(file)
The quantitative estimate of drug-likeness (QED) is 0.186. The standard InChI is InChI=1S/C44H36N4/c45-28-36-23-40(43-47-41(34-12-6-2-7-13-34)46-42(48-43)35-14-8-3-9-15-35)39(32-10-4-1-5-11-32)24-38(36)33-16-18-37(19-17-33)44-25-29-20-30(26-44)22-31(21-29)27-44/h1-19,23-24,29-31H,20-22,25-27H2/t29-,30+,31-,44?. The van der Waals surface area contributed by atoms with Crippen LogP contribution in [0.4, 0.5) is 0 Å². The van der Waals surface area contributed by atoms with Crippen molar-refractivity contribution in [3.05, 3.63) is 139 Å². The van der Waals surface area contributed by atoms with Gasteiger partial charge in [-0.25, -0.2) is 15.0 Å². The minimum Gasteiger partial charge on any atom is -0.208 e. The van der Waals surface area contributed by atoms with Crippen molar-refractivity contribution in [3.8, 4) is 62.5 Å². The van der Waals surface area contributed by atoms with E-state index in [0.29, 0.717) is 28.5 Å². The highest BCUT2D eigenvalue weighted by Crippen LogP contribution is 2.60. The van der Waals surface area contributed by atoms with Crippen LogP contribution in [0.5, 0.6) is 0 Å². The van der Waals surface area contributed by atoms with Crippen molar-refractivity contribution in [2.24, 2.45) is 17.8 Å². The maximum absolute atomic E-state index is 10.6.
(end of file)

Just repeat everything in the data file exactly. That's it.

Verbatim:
The quantitative estimate of drug-likeness (QED) is 0.186. The standard InChI is InChI=1S/C44H36N4/c45-28-36-23-40(43-47-41(34-12-6-2-7-13-34)46-42(48-43)35-14-8-3-9-15-35)39(32-10-4-1-5-11-32)24-38(36)33-16-18-37(19-17-33)44-25-29-20-30(26-44)22-31(21-29)27-44/h1-19,23-24,29-31H,20-22,25-27H2/t29-,30+,31-,44?. The van der Waals surface area contributed by atoms with Crippen LogP contribution in [0.4, 0.5) is 0 Å². The van der Waals surface area contributed by atoms with Crippen molar-refractivity contribution in [3.05, 3.63) is 139 Å². The van der Waals surface area contributed by atoms with Gasteiger partial charge in [-0.25, -0.2) is 15.0 Å². The minimum Gasteiger partial charge on any atom is -0.208 e. The van der Waals surface area contributed by atoms with Crippen molar-refractivity contribution in [3.8, 4) is 62.5 Å². The van der Waals surface area contributed by atoms with E-state index in [0.29, 0.717) is 28.5 Å². The highest BCUT2D eigenvalue weighted by Crippen LogP contribution is 2.60. The van der Waals surface area contributed by atoms with Crippen LogP contribution in [0.5, 0.6) is 0 Å². The van der Waals surface area contributed by atoms with Crippen molar-refractivity contribution in [2.24, 2.45) is 17.8 Å². The maximum absolute atomic E-state index is 10.6.